a field guide to photographing smoke
By Alex Stepanov
Of all the subjects I get to photograph in my studio, a few could rival the graceful beauty of smoke; also true that not many subjects are as capricious and temperamental as smoke. While smoke is used as an important element in many advertising images, it is also fun to work with and, if everything works out to your benefit, you will be rewarded with the most beautiful abstract images that are virtually guaranteed to wow your audience.
Preparing for the shoot
Photographing smoke is fairly easy but requires a certain amount of preparation. First, you will need the source of smoke. Perhaps the most common and the easiest way of producing uniform and steady stream of smoke is burning incense – you can find the incense sticks in many Chinese and Indian stores as well as in many “smoke shops”. A word of caution: most of the incenses are very strong – if you are not sure which one is right, be sure to ask for the lightest available. It will be pretty strong still but perhaps a touch less so than the “regular” stuff.
The next thing to consider is to choose the right room for the shoot. Please keep in mind, we are dealing with slow burning fire so safety first – make sure there are no flammable materials or gases around (no gasoline containers, paper shreds etc.); that means your garage is probably not the best place for this type of shoots. The room should be large enough and well ventilated to allow for burning incense for a period of time (usually about 30 min at least) without “fogging” the entire room. Ideally, you will want to have some air flow in the room (it will create those beautiful curves and wisps) but not too much – a fan in the corner or strong drought from the open window could easily ruin the entire shoot.
Now that we have the source of smoke (incense sticks) and figured out where to shoot, we are ready to start setting things up. For the purpose of this particular demonstration, I used a studio strobe; if you are not up to doing it on the grand scale, then the same setup could be easily reproduced as a tabletop with off-camera portable flashes. To illuminate the smoke, we need strong side light – the more power the better; strobes work best because they allow us to “freeze” the smoke and minimize the blur.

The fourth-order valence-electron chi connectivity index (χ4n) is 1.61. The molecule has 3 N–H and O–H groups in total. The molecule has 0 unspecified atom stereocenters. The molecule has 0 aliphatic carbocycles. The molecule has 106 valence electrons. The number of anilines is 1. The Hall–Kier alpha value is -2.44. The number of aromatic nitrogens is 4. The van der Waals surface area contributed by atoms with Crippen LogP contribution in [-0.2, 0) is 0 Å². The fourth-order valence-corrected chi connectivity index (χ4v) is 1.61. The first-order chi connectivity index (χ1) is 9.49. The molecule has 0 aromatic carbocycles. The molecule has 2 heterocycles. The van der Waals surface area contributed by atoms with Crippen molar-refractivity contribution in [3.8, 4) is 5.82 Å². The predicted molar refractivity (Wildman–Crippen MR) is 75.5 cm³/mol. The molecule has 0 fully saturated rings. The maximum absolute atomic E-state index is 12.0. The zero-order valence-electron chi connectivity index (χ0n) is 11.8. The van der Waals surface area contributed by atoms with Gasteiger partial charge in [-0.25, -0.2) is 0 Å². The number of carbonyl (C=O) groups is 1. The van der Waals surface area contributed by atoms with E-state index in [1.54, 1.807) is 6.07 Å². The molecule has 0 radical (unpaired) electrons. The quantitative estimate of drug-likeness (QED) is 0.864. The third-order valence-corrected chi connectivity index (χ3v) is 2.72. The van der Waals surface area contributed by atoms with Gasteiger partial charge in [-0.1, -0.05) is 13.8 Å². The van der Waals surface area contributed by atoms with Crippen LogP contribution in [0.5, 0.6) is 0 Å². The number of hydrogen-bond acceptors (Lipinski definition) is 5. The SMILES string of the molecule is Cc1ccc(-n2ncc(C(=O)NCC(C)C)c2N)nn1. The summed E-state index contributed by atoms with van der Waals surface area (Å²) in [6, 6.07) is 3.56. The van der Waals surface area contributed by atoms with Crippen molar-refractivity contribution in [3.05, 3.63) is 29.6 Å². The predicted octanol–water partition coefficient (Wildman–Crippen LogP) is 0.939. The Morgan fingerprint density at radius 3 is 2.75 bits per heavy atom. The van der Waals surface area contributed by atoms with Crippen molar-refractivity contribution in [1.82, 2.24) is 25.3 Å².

Our goal is produce a well illuminated stream of “gray” smoke against completely dark background – it will make further post-processing much easier in case you decide to invert the image and add some coloring later. On that end, we want to avoid any light spills onto the background; for this shoot I used a narrow “strip” softbox but the same result could be very easily achieved with a piece of foamcore or some cinefoil (or even a recycled shipping box, as one of the readers reported). The following diagram shows an easy “10 minute” way to set up your shot:
Note that the light is pointing at the smoke source and is turned slightly away from the background but not too much as you want as much coverage in the horizontal plane as you can get – the smoke flow can be unpredictable and you want to cover as much area as possible. As far as the camera concerned, my personal preference is to put the camera on tripod and pre-focus the lens on the tip of the incense stick, then switch to manual focus. I also prefer using cable release, which allows me to move around more or less freely.
Metering light for the smoke shot is fairly straightforward – read the light at the tip of the incense stick with the meter dome pointing towards the lens, then open up the lens about 1.5 stops and put your camera in manual exposure mode. All the images for this article were shot at f/8; you may need to go even wider depending on your strobe power but try not to open too wide – the smoke can blow every each way and you may loose an otherwise beautiful shot due to severe out-of-focus issues. Take a test shot to make sure your background is completely dark, readjust the light position if needed. Now you are ready to start shooting. Light up the incense and take a few setup shots to verify the exposure, and then – shoot away!
A few final tips: smoke flow tends to be very fluid and often unpredictable so be ready to follow with your camera if needed. My personal preference is to keep the tripod head slightly loose so I could turn it without knocking off the entire set. Sometimes, I create air movement around the camera with a piece of a cardboard – try it and see if it works for you and what type of motions yields best results. As with liquids, you will need to shoot a lot of frames to get a few good ones, so be patient and have fun!
Below are some examples of the final shots; the only post-production manipulation was cropping out the unwanted parts and applying some slight contrast adjustments.